Hopefully the snow will melt and I can get some more riding in. Chiba does make Thermo gloves and if I can find someone who caries those, I’ll be getting some.
Too much pressure on your perineum?
After a little long distance riding in the drops last year, I ended up with some painful issues. So for this year, I thought I’d try a new saddle. Then I said, “I want a new seat post for the new saddle.” Then the old stem didn’t match, so I needed a new stem as well. After some bargain hunting, I found all three.
I wanted to try a cutout saddle, for my perineum issue. There are quite a few options available. I looked at a few and decided on the Prologo Zero Pas Saddle. It has a nice cutout in the middle to relieve some pressure. It’s as wide as my Fizik and about as long, so it’s not a big change in shape. It does seem to have a little more roll to the top, which I sort of like that more. I’ve only done a few short rides and so far it’s very comfortable. Hopefully now that the weather and work have calmed down, I’ll get some long rides in.
The seat post and stem are from the 3T Pro series (the less expensive ones). The seat post is the Palladio model, not the carbon version. I like the offset (25mm) and 0.5° tilt adjustment. Plus the clamp won’t tilt, even if the bolts loosen up. The clamp is a bit strange to use at first, until you get the hang of it. The stem is the ARX alloy stem. It weighs 9g more than the Team stem, but it’s half the price.
So far I like them all. They look good, feel good and they didn’t cost an arm and/or leg. I’ll let you know more, as I put more kilometers on them.
Vittoria Brave Cycling Shoe
I’m like most cyclists, I don’t have a ton of cash and I hate to ride with cheap gear. I have a family, a home and I’ve returned to school. This leaves me with little money for my cycling habit. So, when I need to replace things or upgrade them, I tend to be very picky. I also tend to spend some time researching the product and a place to find the best price.
Vittoria shoe is a separate company from the well-known tire company. Vittoria has been making shoes since 1976, so they’ve had some practice. Most of my research yielded customers with good experience. Plus the shoes come with a lifetime warranty against manufacturer defects. This means, I get a little piece of mind concerning the quality of the shoe. The shoes are hand made in Italy, by people who care about their craft. They are not like some of the Italian companies who have it made somewhere else, and then stamp their name on it.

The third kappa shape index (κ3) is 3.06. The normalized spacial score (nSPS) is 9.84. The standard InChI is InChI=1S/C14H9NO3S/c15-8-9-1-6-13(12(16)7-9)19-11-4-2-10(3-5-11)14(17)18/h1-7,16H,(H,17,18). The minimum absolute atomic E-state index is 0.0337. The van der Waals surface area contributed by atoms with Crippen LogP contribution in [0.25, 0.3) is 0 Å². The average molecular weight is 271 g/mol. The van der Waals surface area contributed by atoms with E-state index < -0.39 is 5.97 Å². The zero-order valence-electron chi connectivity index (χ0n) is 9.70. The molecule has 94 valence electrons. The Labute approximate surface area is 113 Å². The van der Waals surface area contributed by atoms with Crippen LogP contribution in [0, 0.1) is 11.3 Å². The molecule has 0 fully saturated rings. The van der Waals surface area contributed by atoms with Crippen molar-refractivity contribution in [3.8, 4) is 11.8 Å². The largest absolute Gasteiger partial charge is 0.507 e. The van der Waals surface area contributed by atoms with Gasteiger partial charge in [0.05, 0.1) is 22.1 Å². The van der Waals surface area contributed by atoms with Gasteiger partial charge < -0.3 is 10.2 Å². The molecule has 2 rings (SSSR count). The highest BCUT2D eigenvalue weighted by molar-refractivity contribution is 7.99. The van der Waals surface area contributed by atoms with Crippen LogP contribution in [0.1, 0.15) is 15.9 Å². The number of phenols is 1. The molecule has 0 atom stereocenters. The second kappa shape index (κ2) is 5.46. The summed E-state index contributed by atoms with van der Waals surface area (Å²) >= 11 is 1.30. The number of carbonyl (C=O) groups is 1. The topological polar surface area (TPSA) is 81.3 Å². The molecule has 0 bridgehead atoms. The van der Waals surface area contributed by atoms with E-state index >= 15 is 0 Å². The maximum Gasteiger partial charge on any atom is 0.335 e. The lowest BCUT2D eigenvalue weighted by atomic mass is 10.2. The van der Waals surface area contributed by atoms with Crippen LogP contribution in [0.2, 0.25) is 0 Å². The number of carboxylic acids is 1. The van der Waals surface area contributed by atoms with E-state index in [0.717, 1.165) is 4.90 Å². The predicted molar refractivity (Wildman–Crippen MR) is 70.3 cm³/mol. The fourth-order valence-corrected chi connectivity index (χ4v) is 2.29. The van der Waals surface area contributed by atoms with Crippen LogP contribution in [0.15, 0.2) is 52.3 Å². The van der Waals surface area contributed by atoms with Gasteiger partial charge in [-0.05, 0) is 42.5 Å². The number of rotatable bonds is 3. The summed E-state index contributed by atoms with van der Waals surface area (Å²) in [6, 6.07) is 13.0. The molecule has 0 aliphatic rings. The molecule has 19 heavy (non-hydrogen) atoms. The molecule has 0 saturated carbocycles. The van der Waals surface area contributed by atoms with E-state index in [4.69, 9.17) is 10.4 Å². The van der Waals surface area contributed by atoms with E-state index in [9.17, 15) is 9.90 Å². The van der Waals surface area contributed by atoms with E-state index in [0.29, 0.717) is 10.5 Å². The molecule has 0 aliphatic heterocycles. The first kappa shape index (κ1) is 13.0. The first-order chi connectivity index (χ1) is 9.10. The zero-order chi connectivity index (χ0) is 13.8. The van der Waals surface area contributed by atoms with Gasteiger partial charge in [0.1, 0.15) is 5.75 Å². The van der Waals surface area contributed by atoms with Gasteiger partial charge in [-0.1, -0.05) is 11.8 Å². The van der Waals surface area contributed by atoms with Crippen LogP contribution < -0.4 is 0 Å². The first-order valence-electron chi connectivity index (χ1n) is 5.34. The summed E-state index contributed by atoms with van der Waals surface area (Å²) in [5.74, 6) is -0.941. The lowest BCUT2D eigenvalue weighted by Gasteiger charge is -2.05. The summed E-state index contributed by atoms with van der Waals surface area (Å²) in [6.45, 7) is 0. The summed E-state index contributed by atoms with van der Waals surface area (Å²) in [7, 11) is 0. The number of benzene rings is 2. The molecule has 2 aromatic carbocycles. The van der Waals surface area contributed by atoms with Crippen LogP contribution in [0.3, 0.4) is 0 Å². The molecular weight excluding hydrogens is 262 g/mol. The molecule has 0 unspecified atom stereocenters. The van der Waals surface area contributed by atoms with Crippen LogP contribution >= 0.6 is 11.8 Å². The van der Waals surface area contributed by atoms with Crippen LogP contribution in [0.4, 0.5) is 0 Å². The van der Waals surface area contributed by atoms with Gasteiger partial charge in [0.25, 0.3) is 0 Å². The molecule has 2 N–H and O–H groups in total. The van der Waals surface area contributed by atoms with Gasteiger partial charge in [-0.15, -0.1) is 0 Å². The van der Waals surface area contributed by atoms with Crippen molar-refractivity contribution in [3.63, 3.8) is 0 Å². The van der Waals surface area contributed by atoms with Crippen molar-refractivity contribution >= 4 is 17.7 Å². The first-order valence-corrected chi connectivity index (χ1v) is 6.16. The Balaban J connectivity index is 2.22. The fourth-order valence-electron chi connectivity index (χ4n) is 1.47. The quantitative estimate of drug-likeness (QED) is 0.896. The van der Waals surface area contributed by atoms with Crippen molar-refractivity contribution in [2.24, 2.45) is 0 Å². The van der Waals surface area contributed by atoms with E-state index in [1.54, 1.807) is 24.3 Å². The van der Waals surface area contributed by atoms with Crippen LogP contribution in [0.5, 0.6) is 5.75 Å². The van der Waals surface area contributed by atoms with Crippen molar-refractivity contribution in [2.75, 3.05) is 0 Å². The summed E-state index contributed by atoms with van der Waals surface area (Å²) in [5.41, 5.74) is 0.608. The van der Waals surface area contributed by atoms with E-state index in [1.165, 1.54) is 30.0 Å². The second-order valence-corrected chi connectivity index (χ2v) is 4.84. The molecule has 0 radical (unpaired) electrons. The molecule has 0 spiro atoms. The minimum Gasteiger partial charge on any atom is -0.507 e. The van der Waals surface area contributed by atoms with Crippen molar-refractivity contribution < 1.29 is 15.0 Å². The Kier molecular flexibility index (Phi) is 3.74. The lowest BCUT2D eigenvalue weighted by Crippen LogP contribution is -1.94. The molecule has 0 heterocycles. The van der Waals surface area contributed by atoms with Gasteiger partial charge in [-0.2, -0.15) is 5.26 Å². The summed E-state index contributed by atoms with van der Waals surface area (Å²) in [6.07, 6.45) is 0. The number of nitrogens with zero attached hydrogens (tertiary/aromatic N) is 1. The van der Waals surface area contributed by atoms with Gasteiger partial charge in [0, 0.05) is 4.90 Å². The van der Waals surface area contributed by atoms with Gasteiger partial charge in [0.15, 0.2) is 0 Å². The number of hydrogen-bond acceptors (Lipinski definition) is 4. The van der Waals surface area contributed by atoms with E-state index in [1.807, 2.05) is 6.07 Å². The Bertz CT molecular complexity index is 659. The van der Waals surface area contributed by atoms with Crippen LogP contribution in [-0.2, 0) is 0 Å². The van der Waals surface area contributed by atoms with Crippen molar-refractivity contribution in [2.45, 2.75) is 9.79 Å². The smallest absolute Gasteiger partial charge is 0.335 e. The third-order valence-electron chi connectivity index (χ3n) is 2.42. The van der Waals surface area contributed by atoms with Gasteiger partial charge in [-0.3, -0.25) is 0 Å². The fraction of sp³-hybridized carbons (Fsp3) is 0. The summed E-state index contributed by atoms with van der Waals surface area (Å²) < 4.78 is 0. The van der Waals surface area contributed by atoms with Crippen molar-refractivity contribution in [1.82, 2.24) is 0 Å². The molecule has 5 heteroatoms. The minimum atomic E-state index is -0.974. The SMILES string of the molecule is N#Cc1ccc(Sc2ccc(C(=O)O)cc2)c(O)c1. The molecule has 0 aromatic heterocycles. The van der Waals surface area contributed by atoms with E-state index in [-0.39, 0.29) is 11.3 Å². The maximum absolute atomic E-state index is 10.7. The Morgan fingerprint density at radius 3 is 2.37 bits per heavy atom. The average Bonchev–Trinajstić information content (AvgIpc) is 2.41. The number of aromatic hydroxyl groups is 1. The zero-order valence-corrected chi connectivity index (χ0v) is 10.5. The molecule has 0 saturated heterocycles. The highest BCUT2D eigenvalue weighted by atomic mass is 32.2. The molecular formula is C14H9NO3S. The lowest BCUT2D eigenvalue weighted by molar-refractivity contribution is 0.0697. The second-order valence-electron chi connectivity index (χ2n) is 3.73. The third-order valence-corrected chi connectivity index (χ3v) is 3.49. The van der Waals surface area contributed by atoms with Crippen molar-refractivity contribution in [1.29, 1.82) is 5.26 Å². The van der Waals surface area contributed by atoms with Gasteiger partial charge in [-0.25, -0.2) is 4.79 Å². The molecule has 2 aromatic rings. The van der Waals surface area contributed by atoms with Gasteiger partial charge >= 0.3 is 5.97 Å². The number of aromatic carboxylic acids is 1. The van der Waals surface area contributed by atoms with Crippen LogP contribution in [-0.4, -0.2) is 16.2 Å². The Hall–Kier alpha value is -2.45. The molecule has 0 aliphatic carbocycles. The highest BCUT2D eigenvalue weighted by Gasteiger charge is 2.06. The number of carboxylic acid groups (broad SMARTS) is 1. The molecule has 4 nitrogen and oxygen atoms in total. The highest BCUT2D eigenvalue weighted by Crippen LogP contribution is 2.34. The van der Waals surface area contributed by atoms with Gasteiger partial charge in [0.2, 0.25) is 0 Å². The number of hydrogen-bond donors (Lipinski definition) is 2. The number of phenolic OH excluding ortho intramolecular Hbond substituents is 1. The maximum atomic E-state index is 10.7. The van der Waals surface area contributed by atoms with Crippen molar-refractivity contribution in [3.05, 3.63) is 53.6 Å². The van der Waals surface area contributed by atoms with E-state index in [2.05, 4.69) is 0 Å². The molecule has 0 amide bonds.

“A product that contains a history, since 1976, and for the one who chooses it, it’s a guarantee of innovation, style, quality and price.” (Vittoria-shoes.com, 2013).
The price was reasonable, they retail in the US for around $145.00, they’re comparable to the Giro, Apeckx or a pair of Sidi’s on sale. I went to bike shops and tried on about 20 pairs of shoes before deciding on the Vittoria’s. The Vittoria shoes felt far more comfortable and, compared to the others, the styling is beautiful. When it came time to purchase the shoes, I decided to go with my favorite bike shop. Buying from you local bike shop is not always the least expensive option. However, with a product like shoes or helmets, that can cost way more than I’m willing to gamble with; you may want to pay a little extra for the service and convenience they provide. I have owned three different brands of cycling shoes in the last 5 years and they are all different sizes. I’ve had size 46, 45 and 44, so I didn’t want to guess which size I needed.
The shoes are comfortable and light. The fit is better than any shoe I’ve ever owned. They look way nicer than any shoe I have, so the basement trainer is the only place I’ve ridden with them. I’m in Ohio and the last week was rainy and freezing. This week we got 8 inches of snow (in March). Hopefully in the next week or so, I’ll be able to get them out on the road and break them in proper.